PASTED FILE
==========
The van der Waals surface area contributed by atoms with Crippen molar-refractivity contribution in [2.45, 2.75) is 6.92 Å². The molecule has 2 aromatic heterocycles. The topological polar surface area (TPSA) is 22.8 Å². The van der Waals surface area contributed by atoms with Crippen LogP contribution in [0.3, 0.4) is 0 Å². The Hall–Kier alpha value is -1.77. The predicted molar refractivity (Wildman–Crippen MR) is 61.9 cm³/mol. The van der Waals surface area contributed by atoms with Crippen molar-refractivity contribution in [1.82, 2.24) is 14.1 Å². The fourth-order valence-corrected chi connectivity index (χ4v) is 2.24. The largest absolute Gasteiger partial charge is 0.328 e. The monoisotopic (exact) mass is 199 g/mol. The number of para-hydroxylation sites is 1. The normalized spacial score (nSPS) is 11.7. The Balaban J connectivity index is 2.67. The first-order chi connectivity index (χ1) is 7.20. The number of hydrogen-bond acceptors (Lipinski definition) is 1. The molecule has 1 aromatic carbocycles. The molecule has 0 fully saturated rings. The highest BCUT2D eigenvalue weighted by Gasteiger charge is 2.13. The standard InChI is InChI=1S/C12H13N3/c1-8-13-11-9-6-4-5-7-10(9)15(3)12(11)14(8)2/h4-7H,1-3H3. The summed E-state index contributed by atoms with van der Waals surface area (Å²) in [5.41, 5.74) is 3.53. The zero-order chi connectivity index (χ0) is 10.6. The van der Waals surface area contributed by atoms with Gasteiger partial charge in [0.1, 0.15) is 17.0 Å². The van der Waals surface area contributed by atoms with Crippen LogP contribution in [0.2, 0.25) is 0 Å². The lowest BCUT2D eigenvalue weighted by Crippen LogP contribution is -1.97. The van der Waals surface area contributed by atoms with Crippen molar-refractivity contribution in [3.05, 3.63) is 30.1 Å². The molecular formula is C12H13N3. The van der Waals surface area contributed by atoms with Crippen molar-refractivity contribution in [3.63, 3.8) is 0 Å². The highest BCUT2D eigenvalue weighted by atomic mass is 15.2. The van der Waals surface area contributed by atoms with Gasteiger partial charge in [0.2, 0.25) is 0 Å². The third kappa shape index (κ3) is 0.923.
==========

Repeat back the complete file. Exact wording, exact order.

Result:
The van der Waals surface area contributed by atoms with Crippen molar-refractivity contribution in [2.45, 2.75) is 6.92 Å². The molecule has 2 aromatic heterocycles. The topological polar surface area (TPSA) is 22.8 Å². The van der Waals surface area contributed by atoms with Crippen LogP contribution in [0.3, 0.4) is 0 Å². The Hall–Kier alpha value is -1.77. The predicted molar refractivity (Wildman–Crippen MR) is 61.9 cm³/mol. The van der Waals surface area contributed by atoms with Crippen molar-refractivity contribution in [1.82, 2.24) is 14.1 Å². The fourth-order valence-corrected chi connectivity index (χ4v) is 2.24. The largest absolute Gasteiger partial charge is 0.328 e. The monoisotopic (exact) mass is 199 g/mol. The number of para-hydroxylation sites is 1. The normalized spacial score (nSPS) is 11.7. The Balaban J connectivity index is 2.67. The first-order chi connectivity index (χ1) is 7.20. The number of hydrogen-bond acceptors (Lipinski definition) is 1. The molecule has 1 aromatic carbocycles. The molecule has 0 fully saturated rings. The highest BCUT2D eigenvalue weighted by Gasteiger charge is 2.13. The standard InChI is InChI=1S/C12H13N3/c1-8-13-11-9-6-4-5-7-10(9)15(3)12(11)14(8)2/h4-7H,1-3H3. The summed E-state index contributed by atoms with van der Waals surface area (Å²) in [5.41, 5.74) is 3.53. The zero-order chi connectivity index (χ0) is 10.6. The van der Waals surface area contributed by atoms with Gasteiger partial charge in [0.1, 0.15) is 17.0 Å². The van der Waals surface area contributed by atoms with Crippen LogP contribution in [0.2, 0.25) is 0 Å². The lowest BCUT2D eigenvalue weighted by Crippen LogP contribution is -1.97. The van der Waals surface area contributed by atoms with Crippen molar-refractivity contribution in [3.05, 3.63) is 30.1 Å². The molecular formula is C12H13N3. The van der Waals surface area contributed by atoms with Crippen molar-refractivity contribution in [3.63, 3.8) is 0 Å². The highest BCUT2D eigenvalue weighted by atomic mass is 15.2. The van der Waals surface area contributed by atoms with Gasteiger partial charge in [0.2, 0.25) is 0 Å². The third kappa shape index (κ3) is 0.923.